The confidence and swagger that a high-powered Dodgers offense generated during a torrid start has disappeared. In its place is the confusion and mounting frustration of a losing streak that grew to six games Saturday night.
The Dodgers had few answers for the riddle that was Milwaukee starter Zach Davies, who relied primarily on a two-seam fastball that never topped 90 mph and an 80-mph changeup to stifle the Dodgers for seven innings of a 4-1 Brewers victory in front of a sellout crowd of 53,922 in Dodger Stadium.
Davies gave up one run and eight hits, struck out six batters and did not walk any, his only mistake a hanging curveball that Cody Bellinger hit for a home run in the fourth inning. The infield backed Davies with three inning-ending double plays. The Dodgers had only two at-bats with runners in scoring position.
The Dodgers, who were 8-2 to open the season, fell to 8-8 and have lost six games in a row for the first time since a six-game losing streak May 10-16.
“We’re going to be fine,” manager Dave Roberts said. “It’s not how you want to get to 8-8, but I’m really not too concerned with the results. We just have to continue to pitch well, play defense like we’re playing and take those good at-bats. It will turn.”
Saturday night’s game nearly turned when Bellinger seemed to awaken a slumbering offense with his National League-leading ninth home run, a towering drive to right field that traveled 409 feet, reached 105 feet at its apex and pulled the Dodgers to within 2-1 with one out in the fourth inning.
Enrique Hernandez followed with a single to left field and advanced to third base on Chris Taylor’s two-out single to right. Taylor stole second but Austin Barnes struck out looking at a full-count fastball.
The Dodgers were so furious with umpire Jeremie Rehak’s inning-ending call that catcher Russell Martin, who is on the 10-day injured list, was ejected for voicing his displeasure.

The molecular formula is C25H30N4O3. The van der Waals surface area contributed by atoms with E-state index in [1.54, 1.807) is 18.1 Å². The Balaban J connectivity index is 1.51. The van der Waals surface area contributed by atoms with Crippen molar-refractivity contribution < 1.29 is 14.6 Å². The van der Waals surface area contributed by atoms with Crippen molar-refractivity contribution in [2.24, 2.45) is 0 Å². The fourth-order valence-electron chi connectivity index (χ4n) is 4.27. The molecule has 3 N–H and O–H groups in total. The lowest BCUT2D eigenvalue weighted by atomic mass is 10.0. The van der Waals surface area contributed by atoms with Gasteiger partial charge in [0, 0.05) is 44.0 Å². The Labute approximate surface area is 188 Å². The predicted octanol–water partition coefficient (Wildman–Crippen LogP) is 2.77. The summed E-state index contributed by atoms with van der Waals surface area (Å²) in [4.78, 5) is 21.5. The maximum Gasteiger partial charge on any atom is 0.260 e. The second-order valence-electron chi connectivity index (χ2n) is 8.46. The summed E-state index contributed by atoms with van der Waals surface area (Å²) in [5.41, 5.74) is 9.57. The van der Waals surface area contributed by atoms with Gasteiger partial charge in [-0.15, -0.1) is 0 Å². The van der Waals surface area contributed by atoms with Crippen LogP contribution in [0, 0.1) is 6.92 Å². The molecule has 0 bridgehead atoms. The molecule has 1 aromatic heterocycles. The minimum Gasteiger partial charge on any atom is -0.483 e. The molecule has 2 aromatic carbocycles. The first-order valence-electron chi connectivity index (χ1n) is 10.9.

“Obviously, I didn’t think it was a strike, I thought it was outside, but that’s the way it goes sometimes,” Barnes said. “It’s a human back there, not a robot. People make mistakes. They miss calls, they don’t miss calls. It goes both ways. One pitch doesn’t really win or lose a game.”
Milwaukee, which scored its first two runs on a Mike Moustakas home run against starter Caleb Ferguson in the second inning and an Orlando Arcia’s drive against Dennis Santana in the fourth, extended its lead to 4-1 in the fifth.
Yasmani Grandal was hit by a pitch, Moustakas singled to right field and Jesus Aguilar walked to load the bases with no outs against Santana. Travis Shaw lined a two-run single off the glove of leaping first baseman Max Muncy.
Roberts replaced Santana with Yimi Garcia, the right-hander who had an 11.12 earned-run average in his first seven games. Garcia escaped the two-on, no-out jam by striking out Arcia and Davies, and getting Lorenzo Cain to fly out.
Davies retired the final eight batters he faced to improve to 2-0 with a 1.53 ERA in three starts this season. Right-hander Junior Guerra retired six consecutive batters in the eighth and ninth innings for his first save.
“He was making good pitches and kept hitters off-balance, he doesn’t miss a whole lot in the middle,” said center fielder A.J. Pollock, who was hitless in four at-bats. “At same time, we have to get more dialed in. It’s hard to put a finger on exactly what it is, but it obviously wasn’t our best performance.”
Pollock could say the same about several of the games from a week that began with a four-game sweep at the hands of the Cardinals in St. Louis and ended with two loss to a Brewers team that the Dodgers defeated in a seven-game NL Championship Series in October.
“Guys who have been around just know that in a season, stuff like this happens, it’s the normal flow of a season,” Pollock said.
Josh Hader is tough enough for a left-handed hitter to face without the Brewers relief ace flinging one of his lively 96-mph fastballs toward your head. Hader has held left-handers to a .107 average and one home run since 2017.
That Muncy was sent sprawling into the dirt to avoid an up-and-in fastball from Hader in the eighth inning of the Dodgers’ 8-5 loss Friday only increased the degree of difficulty of the at-bat.
“When a guy throws a fastball like he does you kind of have to stand in there a little longer, and that makes it more dangerous,” Muncy said of the knock-down pitch.
Hader also throws an 80-mph slider but has thrown his fastball 89.7% of the time this season. Knowing what’s coming doesn’t make it any easier to hit.
“You think it’s going to be at your belt and the next thing you know it’s at your face,” Muncy said. “Obviously, no one throws an actual rising fastball, but he throws the closest thing to it.
Muncy struck out swinging at a full-count pitch with runners on first and third, but his eight-pitch battle was one of a string of quality at-bats that taxed Hader for 32 pitches in the eighth inning.
The workload kept Hader from pitching Saturday, and it could limit him Sunday.